Detour to Pont du Gard
We had originally planned a busy travel day to include stops in Nimes and Arles enroute, but by this last leg of our 3 week tour of France, I was learning to be less optimistic about how fast and how far we could go in one day. We would leave the Roman ruins in Nimes for another day!
We instead only put the Pont du Gard as our enroute stop – an amazingly well restored Roman aqueduct that is almost 2000 years old. We benefitted from being there early – before the tourist buses released their swarms. It allowed David clear views from all angles – and believe it or not, this bridge resulted in even more pics than the Pont du Avignon. The multi-arched bridge are some of the biggest ever built by the Romans at 80 feet high – all built without mortar, relying solely on gravity and design to hold up.
We headed up the goat path to the “panorama” spot – and were soon followed by the sheep. We had hoped to be able to walk across the top deck of the aqueduct but the access door was closed – and no matter how long the 4 tourists looked at the door, nobody was getting in. We walked back up the hill and could get a view along the aqueduct but that was as close as we would get to seeing the channel that provided water for over 30 miles to as far as Nimes.
Escaping the increasing crowds we wandered down the riverbank, lounging on the rocks like lizards for a quick break.
We finally left, heading on our way on the local roads towards Languedoc-Roussillon , French wine country. We were aiming for a lunch stop – as 2pm was quickly approaching – when we got detoured by a sign to the factory and “source” for Perrier water. We were not up for a tour and left still unaware of the “source” after seeing a sewage pumper painted in Perrier green.
We had to bully our way in to lunch when we stopped at 15 minutes before the mid-day break – which proved to be a more common occurrence in the smaller towns. While the “moules gratin” appetizer was very good, the crème caramel and chocolate mousse “pucks” were not even edible for chocolate and caramel addicts.
While we had planned to use local routes to get to French wine country, we did hop on the Autoroute to bypass Montpellier and Bezier – but there was no quick road for the final portion. The first stop met David’s first obsessions – to visit the Brico Marche (a Home Depot fix) and the Super Marche (for his Magnum ice cream fix). The quaint country roads were a sure sign that we had left the large cities far behind!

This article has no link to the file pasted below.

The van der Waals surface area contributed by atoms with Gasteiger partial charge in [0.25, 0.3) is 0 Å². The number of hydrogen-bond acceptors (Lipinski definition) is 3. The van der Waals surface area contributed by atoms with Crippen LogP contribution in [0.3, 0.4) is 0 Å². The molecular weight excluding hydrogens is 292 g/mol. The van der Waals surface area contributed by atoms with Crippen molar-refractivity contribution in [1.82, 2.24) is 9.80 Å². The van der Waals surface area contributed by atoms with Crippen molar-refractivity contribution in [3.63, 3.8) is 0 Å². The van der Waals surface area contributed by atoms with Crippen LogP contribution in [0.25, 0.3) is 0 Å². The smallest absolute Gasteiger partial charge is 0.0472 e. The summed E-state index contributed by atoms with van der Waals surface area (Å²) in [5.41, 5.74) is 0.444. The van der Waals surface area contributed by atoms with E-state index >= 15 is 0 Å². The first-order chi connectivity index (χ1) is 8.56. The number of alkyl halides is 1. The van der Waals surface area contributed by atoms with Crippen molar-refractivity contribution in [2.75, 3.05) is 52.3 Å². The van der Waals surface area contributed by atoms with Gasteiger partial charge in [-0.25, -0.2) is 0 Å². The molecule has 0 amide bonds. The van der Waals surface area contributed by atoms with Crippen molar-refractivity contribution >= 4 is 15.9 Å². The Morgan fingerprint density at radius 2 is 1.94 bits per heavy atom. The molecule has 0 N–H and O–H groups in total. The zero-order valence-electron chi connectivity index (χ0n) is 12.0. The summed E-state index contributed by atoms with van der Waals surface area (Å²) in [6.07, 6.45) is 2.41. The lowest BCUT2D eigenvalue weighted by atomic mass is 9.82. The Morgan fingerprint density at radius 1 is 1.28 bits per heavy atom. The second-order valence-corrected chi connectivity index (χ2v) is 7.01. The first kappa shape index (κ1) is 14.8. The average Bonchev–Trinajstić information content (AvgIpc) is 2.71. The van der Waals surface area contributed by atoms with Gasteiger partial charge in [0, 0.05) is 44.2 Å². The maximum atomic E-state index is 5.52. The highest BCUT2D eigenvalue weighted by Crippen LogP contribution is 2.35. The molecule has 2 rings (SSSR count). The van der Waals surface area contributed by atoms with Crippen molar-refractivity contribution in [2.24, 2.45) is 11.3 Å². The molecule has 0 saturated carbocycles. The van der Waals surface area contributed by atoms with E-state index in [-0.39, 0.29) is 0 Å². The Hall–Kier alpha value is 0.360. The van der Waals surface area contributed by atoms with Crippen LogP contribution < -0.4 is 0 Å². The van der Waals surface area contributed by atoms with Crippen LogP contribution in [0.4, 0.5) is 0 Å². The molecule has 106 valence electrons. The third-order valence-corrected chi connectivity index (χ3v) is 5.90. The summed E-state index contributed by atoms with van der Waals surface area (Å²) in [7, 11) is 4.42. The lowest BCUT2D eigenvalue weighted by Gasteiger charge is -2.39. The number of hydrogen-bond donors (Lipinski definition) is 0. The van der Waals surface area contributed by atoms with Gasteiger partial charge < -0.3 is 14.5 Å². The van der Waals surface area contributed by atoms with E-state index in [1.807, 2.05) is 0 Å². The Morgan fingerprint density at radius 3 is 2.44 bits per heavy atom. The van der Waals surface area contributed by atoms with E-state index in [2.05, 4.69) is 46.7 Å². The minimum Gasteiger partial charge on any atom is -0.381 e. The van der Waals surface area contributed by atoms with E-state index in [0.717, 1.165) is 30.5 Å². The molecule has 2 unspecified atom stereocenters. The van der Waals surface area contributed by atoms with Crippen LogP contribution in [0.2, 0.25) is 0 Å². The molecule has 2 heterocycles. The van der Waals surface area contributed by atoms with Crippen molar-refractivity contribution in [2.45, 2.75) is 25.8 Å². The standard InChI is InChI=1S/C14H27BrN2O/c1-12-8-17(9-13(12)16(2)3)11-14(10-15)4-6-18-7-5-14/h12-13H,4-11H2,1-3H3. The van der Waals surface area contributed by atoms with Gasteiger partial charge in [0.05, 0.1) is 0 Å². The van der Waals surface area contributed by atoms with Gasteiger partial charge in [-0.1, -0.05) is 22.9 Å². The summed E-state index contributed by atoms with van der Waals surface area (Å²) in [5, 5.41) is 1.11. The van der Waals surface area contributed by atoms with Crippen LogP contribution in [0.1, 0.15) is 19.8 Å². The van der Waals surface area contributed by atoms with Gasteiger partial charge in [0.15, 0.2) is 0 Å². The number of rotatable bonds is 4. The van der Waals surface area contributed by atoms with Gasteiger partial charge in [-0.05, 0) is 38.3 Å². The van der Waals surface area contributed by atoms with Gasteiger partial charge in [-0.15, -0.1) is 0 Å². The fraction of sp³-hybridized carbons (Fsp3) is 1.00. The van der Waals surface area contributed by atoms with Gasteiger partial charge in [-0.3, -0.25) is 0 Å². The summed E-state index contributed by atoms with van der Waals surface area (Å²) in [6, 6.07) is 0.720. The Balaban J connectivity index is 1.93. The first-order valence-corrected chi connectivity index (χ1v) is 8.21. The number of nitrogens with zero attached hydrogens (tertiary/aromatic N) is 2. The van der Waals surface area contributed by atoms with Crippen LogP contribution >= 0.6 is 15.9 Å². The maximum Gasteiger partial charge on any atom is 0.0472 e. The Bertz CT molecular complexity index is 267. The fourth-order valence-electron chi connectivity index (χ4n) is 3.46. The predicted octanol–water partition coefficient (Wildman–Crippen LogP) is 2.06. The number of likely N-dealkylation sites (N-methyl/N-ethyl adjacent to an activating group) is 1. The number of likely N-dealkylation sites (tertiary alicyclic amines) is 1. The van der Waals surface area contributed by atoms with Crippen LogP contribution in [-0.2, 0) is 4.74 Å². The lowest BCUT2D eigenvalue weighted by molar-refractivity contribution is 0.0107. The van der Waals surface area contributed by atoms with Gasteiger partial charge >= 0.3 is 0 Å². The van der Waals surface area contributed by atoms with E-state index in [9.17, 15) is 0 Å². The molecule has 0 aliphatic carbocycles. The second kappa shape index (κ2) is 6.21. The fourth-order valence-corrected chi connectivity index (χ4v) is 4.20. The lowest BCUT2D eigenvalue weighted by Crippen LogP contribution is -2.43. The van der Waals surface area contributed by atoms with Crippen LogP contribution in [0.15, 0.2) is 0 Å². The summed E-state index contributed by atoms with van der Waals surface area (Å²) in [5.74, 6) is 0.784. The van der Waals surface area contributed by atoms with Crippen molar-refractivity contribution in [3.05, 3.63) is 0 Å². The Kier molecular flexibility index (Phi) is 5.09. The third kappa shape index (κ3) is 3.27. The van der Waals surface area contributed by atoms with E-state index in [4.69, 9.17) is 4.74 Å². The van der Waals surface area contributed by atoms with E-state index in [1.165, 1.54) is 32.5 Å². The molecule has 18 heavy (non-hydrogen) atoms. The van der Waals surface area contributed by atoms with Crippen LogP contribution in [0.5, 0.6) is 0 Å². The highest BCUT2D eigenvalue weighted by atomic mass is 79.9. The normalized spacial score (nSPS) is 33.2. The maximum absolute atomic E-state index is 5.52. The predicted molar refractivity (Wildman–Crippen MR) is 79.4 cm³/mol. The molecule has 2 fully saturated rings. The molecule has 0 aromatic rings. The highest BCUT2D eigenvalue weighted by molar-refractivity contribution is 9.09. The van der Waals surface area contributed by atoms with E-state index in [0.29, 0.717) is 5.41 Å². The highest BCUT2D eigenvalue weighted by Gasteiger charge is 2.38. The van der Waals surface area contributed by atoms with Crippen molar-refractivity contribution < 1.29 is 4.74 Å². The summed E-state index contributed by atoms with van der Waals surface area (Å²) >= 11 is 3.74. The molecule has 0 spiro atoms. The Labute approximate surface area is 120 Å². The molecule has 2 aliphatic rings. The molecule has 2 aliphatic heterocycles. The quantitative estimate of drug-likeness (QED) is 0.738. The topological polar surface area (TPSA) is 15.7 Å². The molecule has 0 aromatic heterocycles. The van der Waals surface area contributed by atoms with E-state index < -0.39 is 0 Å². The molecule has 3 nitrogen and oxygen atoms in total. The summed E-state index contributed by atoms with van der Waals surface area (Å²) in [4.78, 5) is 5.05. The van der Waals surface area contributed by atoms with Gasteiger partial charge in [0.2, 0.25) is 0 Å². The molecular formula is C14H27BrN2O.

Entering French Wine Country
Wine tours are one of our favourite activities when we are travelling. We spent a long weekend in Napa and enjoyed a great tour of many of the small private wineries. When travelling in Italy, we visited the Lugana wine region to sample the wines from this more northern region. We couldn’t possibly miss seeing French wine country!
We were travelling through French wine country right at harvest time, the vines heavy with grapes. We could see the people and machinery in the fields bringing in grapes. We spent a few minutes watching the machine with finger-like attachments go down a row of grapes and “pick”.
I stopped in Rieux Minervois to give David his first glimpse of the wine making process at the local co-op “degustation”. It was great to be in France at grape harvesting season. In French wine country, you could just lift your nose and smell the “must” as the grapes began the long harvesting and fermentation process.
The route from there was easy and remembered route into the heart of the Languedoc-Roussillon wine region of France. Arriving at the Chateaux Paulignon set in the middle of a working vineyard, we settled in for a few days to explore this French wine country.
Touring the Languedoc-Roussillon Region
I had been to this region of France before so I had my “return visit” sites picked out to share with David. There was much to see in French wine country in addition to the wineries. The first stop was the town of Minerve – which combined a gorge with a town on the hill. Of course, we parked outside the town and up we headed – again. We wandered around this small hill town before stopping at a cafe overlooking the gorge. And since we were in French wine country, of course we sampled the local wine.
From there we meandered along the small country roads in French wine country to Homps for lunch and a café by the Canal du Midi. We took the tiny trail up along the canal but on this visit we didn’t really have time for a canal ride. We did think about a bike ride in the future or maybe even renting a house boat.
On the way back we stopped at Pucherie on the canal. The lock keeper had expanded his collection of wood and metal sculptures. The nude lady riding the bike was now part of a large scene of connected gears driving both a man and a dog to pee.